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Corneal Stem Cell-Based Therapies

  • Yuzuru Sasamoto
  • Yoshinori Oie
  • Kohji NishidaEmail author
Chapter
Part of the Essentials in Ophthalmology book series (ESSENTIALS)

Abstract

Stem cell-based therapies for corneal diseases have been developing since the concept of limbal stem cells (LSCs) was established in 1986. LSCs reside in the limbal area, which is the conjunctional zone of cornea and conjunctiva. Loss of LSCs leads to limbal stem cell deficiency (LSCD), and corneal epithelial regeneration is severely impaired. One of the ways to overcome the LSCD is transplantation of LSCs or their substitute containing tissue. Here, we describe the details of six presently major cell-based therapies of LSCD, that is, conjunctival limbal autograft (CLAU), keratolimbal allograft (KLAL), living-related conjunctival limbal allograft (Lr-CLAL), cultivated limbal epithelial transplantation (CLET), simple limbal epithelial transplantation (SLET), and cultivated oral mucosal epithelial transplantation (COMET). As each method has its pros and cons, researchers are seeking other sources of stem cells especially for the treatment of bilateral LSCD. The cell sources currently being investigated can be categorized into four groups, (i) corneal epithelial cells induced from pluripotent stem cells, (ii) corneal epithelial cells induced from the other differentiated cell source (direct reprogramming), (iii) corneal epithelial alternatives from the other surface ectoderm-derived cells, and (iv) purified LSCs. Of these candidate cell sources, pluripotent stem cells such as embryonic stem cells (ESCs), induced pluripotent stem cells (iPSCs), and mesenchymal stem cells (MSCs) are increasingly being used for the induction of not only corneal epithelial cells but also keratocytes and corneal endothelial cells.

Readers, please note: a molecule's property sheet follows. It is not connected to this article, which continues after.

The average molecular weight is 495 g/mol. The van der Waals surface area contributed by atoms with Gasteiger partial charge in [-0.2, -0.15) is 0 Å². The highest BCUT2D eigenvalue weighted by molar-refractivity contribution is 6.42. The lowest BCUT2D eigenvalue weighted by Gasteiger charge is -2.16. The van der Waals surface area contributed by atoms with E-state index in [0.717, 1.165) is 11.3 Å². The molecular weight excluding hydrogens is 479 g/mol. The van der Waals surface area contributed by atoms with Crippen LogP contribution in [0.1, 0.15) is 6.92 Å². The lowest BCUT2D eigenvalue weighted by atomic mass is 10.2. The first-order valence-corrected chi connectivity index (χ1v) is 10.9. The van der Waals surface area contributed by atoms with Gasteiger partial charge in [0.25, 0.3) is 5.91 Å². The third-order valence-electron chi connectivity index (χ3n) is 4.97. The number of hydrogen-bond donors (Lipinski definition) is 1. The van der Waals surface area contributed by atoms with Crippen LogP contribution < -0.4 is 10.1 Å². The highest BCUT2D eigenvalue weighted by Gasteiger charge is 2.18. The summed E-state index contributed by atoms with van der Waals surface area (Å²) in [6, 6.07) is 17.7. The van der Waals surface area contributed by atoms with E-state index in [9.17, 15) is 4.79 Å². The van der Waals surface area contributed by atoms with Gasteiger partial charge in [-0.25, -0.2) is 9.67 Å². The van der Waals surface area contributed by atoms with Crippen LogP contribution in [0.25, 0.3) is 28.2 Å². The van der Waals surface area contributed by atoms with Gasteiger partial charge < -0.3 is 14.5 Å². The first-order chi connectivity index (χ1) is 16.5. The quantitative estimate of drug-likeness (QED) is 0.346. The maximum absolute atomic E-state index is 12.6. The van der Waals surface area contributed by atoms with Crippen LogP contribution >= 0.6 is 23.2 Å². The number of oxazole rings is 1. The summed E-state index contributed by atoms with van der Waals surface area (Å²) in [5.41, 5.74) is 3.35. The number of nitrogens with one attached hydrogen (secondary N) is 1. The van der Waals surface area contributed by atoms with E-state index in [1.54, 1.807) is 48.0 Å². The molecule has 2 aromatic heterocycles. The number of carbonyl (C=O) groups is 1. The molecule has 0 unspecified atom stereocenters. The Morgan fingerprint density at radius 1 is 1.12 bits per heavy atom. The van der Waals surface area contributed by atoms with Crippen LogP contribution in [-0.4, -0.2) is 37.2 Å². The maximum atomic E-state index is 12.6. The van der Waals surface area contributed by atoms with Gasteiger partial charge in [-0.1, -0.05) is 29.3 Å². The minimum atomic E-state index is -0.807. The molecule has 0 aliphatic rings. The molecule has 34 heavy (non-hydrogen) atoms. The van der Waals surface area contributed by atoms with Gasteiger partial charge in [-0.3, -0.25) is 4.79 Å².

Keywords

Limbal stem cell Limbal stem cell deficiency Stem cell-based therapy Conjunctival limbal autograft (CLAU) Keratolimbal allograft (KLAL) Living-related conjunctival limbal allograft (Lr-CLAL) Cultivated limbal epithelial transplantation (CLET) Simple limbal epithelial transplantation (SLET) and cultivated oral mucosal epithelial Transplantation (COMET) Pluripotent stem cells 

Notes

Compliance with Ethical Requirements

Yuzuru Sasamoto and Yoshinori Oie declare no conflict of interest. Prof. Kohji Nishida received a Grant for Translational Research Network Program supported by the Ministry of Education, Culture, Sports, Science and Technology of Japan. All procedures followed were in accordance with the ethical standards of the responsible committee on human experimentation (institutional and national) and with the Helsinki Declaration of 1975, as revised in 2000. Informed consent was obtained from all patients for being included in the study. All institutional and national guidelines for the care and use of laboratory animals were followed.

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Copyright information

© Springer Nature Switzerland AG 2019

Authors and Affiliations

  1. 1.Division of Genetics, Department of MedicineBrigham and Women’s HospitalBostonUSA
  2. 2.Department of OphthalmologyOsaka University Graduate School of MedicineSuita, OsakaJapan

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